Myth #4: Movies are highly discretionary and revenues will dry up in an economic slump.
Fact: The numbers simply don’t bear this out. During the recession of 2001, box office revenues increased 9%. They rose again (10%) during the slowdown of 2009.

The barrage of negative articles has deterred investor interest. And the drumbeat gets louder with every technological advance. We saw this when Tivo launched in 1999, when critics questioned who would pay to drive across town when there was a device that could record movies in the comfort of your own living room… with DVD players in the early 2000s… the introduction of Netflix video-on-demand streaming in 2007, and Amazon Prime video service in 2011.

But for the most part, the statistics tell us something much different. They haven’t replaced the premium big-screen experience.

Separating Myth From Fact
These home entertainment breakthroughs have barely been more than speedbumps slowing the industry’s steady long-term growth. Domestic box office revenues hit $7 billion in 1999, topped $9 billion in 2002, surpassed $10 billion in 2009, and eclipsed $11 billion in 2017. Over the past 20 years, 14 have brought new record highs.

That includes three of the last four.

movie chart‚Äč 
Source: Motion Picture Association of America

And that’s just in the United States. International box office revenues are growing twice as fast (6% annually) and are rapidly approaching $30 billion, about three times the size of the domestic market. Overseas, the industry has set a new record high in 13 of the past 14 years.

Many naysayers acknowledge this trend but insist that the growth is strictly due to rising ticket prices rather than more crowded theatres. It’s true that ticket prices have marched higher, but roughly at the same price as inflation. As far as value proposition goes, the cost for a family of four to take in a movie is still just a fraction of what is spent on other entertainment options such as sporting events, concerts and theme parks.

In any case, attendance levels have been relatively stable. There was a low in 2011. Since then, attendance has outpaced that level in five of the past seven years. And 2018 was one of the strongest in decades. U.S. theatres welcomed 1.30 billion visitors — a healthy increase of 65 million, or about 5%.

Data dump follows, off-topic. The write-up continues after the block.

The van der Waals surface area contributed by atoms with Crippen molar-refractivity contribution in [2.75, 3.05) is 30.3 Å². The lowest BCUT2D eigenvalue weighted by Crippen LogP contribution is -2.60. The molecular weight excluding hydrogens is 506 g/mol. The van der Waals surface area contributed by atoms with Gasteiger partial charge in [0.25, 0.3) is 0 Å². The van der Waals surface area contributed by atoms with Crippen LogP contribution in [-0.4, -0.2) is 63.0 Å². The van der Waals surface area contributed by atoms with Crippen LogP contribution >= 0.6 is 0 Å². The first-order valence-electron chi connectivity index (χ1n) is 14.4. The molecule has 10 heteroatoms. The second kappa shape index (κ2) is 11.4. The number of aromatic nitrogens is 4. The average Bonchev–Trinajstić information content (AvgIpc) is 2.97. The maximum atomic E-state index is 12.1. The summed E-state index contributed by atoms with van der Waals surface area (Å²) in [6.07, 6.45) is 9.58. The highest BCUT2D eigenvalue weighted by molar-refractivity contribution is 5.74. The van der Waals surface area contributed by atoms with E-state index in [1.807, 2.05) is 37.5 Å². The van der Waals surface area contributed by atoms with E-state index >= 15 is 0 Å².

Those visitors paid an average ticket price of $9.11, driving box office revenues up 7% to $11.9 billion — another all-time high. That’s a lot of record-breaking for a “dying” industry.

Action To Take
When Cinemark (NYSE: CNK) launched its MovieClub program in December 2017 giving members one free ticket and a 20% discount on snacks for just $8.99 per month, it didn’t surprise me to see subscription revenues start rolling in. The company has since signed up 800,000 members. It has also delivered 50 consecutive quarters of rising food and beverage sales per patron. And perhaps most impressive, it has boosted dividends by 36% over the past five years (despite being in a peak CapEx spending cycle), lifting the yield to a respectable 3.7%.

I think it would make a fine portfolio addition. But I recently told my High-Yield Investing subscribers about a more compelling opportunity. 

Out of fairness to them, I can’t share the name of this pick with you today. But if you want to jumpstart your retirement nest egg and collect yields as high as 11.2%, then I encourage you to check out my latest report. If you want to spend less time worrying about bills and more time doing the things you want, then you can’t afford miss it.